Directed by: Vondie Curtis Hall
Starring: Mariah Carey, Max Beesley, Ann Magnuson, Eric Benet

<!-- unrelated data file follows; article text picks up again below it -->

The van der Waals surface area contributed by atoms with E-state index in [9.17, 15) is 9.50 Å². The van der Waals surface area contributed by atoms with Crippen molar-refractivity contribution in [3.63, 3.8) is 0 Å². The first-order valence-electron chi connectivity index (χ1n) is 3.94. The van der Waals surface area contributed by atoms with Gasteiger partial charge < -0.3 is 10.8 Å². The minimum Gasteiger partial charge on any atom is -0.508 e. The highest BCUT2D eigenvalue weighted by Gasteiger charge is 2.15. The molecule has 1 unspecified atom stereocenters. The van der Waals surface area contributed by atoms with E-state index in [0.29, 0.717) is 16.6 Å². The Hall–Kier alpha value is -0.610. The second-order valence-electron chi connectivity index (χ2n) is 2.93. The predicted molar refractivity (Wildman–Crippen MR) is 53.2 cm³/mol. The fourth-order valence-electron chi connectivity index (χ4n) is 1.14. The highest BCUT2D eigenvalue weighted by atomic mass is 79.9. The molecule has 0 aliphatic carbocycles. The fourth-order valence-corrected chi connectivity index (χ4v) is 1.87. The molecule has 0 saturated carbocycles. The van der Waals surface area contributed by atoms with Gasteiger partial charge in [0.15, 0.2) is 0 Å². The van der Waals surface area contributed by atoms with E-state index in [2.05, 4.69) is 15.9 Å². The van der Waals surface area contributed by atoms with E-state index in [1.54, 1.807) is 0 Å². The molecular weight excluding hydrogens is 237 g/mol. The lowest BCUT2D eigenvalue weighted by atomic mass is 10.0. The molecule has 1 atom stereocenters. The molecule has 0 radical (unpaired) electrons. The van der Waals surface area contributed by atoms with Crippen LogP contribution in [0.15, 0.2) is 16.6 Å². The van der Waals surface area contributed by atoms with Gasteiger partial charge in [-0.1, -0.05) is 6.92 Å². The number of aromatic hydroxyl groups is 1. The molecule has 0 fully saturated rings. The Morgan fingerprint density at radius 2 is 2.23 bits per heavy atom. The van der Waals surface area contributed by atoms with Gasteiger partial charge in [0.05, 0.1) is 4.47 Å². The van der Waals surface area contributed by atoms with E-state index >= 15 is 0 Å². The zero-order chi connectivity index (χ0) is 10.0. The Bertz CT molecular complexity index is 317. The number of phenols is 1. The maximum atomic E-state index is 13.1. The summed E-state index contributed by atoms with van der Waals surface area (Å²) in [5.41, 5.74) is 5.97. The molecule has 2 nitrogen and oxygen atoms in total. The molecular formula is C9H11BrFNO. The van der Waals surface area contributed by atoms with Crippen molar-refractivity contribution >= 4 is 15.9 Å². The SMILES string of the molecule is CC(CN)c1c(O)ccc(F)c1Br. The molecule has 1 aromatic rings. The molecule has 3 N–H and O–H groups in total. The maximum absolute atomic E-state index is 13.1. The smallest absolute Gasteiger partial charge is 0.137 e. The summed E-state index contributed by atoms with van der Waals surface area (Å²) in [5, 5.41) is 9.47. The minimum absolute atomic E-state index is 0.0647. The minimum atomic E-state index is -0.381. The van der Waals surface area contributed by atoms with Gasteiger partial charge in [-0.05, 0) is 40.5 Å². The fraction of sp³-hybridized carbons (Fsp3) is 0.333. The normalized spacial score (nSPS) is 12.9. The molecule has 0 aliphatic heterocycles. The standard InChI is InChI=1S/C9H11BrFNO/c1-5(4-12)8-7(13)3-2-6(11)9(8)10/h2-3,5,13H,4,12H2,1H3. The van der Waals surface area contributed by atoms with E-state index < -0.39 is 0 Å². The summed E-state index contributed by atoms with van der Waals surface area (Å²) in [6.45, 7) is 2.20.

Glitter is every bit as bad as you probably expected -- and worse. I knew I was in for it when people kept asking me, "Have you seen it yet?" (as usual in such cases, none of these people were volunteering to go with me), but I had no idea the stupefying degree of tedium that was to be inflicted on me -- and the poor four others in the theater who had presumably actually paid to experience this unparalleled mess. There are some truly bad movies that cross the line into being so bad they're good. Then there are truly bad movies that are just so bad that they're awful. Glitter isn't really in either category, being downright painful. If you're hoping for a few unintentional laughs, forget it. What you'll get is sleep-inducing boredom and the sense that you know how Malcolm McDowell felt after being given the Ludovico Treatment in A Clockwork Orange. Whether or not Mariah Carey can sing is a matter of personal opinion -- though no character in the film misses a single carefully scripted opportunity to stroke Carey's ego as a vocalist. There is no denying, of course, that she has the interesting capacity to hit notes that only dogs can hear, but even her staunchest admirers aren't likely to make claims for her acting. This consists of freezing her face into an expression that is somewhere between a smirk and a grin. She's also mastered the knack of looking sad. In Glitter she does both -- a lot. It's not all her fault. There are more than a few others responsible for perpetrating this collection of showbiz cliches and the most groan-inducing soap-opera plotting ever. First off, there's the screenplay penned by Kate Lanier, whose other credits include the quickly forgotten -- but not forgiven -- big-screen version of The Mod Squad. It's obvious that Ms. Lanier has seen a few movies in her time. She even knows how to copy bits of them. What she doesn't know is how to develop a coherent story. Glitter's set-up is this: When her alcoholic, blues-singer mother (Valarie Pettiford) accidentally burns their apartment building down, young Billie Frank (Isabel Gomes) is packed off to an orphanage with her orange cat -- and then things just sort of occur without rhyme or reason. It's never made clear, for example, just why Billie's mother has to abandon her after the fire. Then, adult Billie (Carey) somehow ends up with some of her mother's effects ("I don't think I ever saw her without this ring," she remarks), making it look like mom is dead. A little later, we find Billie searching for her mother, leading us to believe mom must be alive, but has merely vanished off the face of the earth. And remember that orange cat Billie took with her to the orphanage? Well, after seeing nothing of him for a very long time, he turns up reels and reels later when Billie finally decides to walk out on her mentor boyfriend -- after which the cat again disappears from the film. (I like to think that the cat saw the rushes and demanded that his agent get him out of the movie.) And then there's Carey's mentor boyfriend, Julian "Dice" Black, played by personable young English actor, Max Beesley, sporting the most ill-conceived street jive talk imaginable (never mind that the movie is set in 1983, before this kind of "thug lite" stuff was fashionable). What anyone was thinking here is hard to imagine. Billie skyrockets to fame for no very good reason; her boyfriend not only never manages to ante up the $100,000 he owes for her contract, but unaccountably hits the skids so that Glitter can into a really bad rehash of A Star Is Born. (When Carey stops her show at Madison Square Garden to speak to the crowd, you fully expect her to say, "Ladies and gentlemen, this is Mrs. Norman 'Dice' Main.") Vondie Curtis Hall's direction is adequate, but his idea of holding the movie together by inserting pointless helicopter shots of New York City doesn't work, and since he presumably read the script before signing on, I don't see why he should be held unaccountable. If this first release of the fall season is any indication of things to come, it's going to be a long, hard winter at the movies.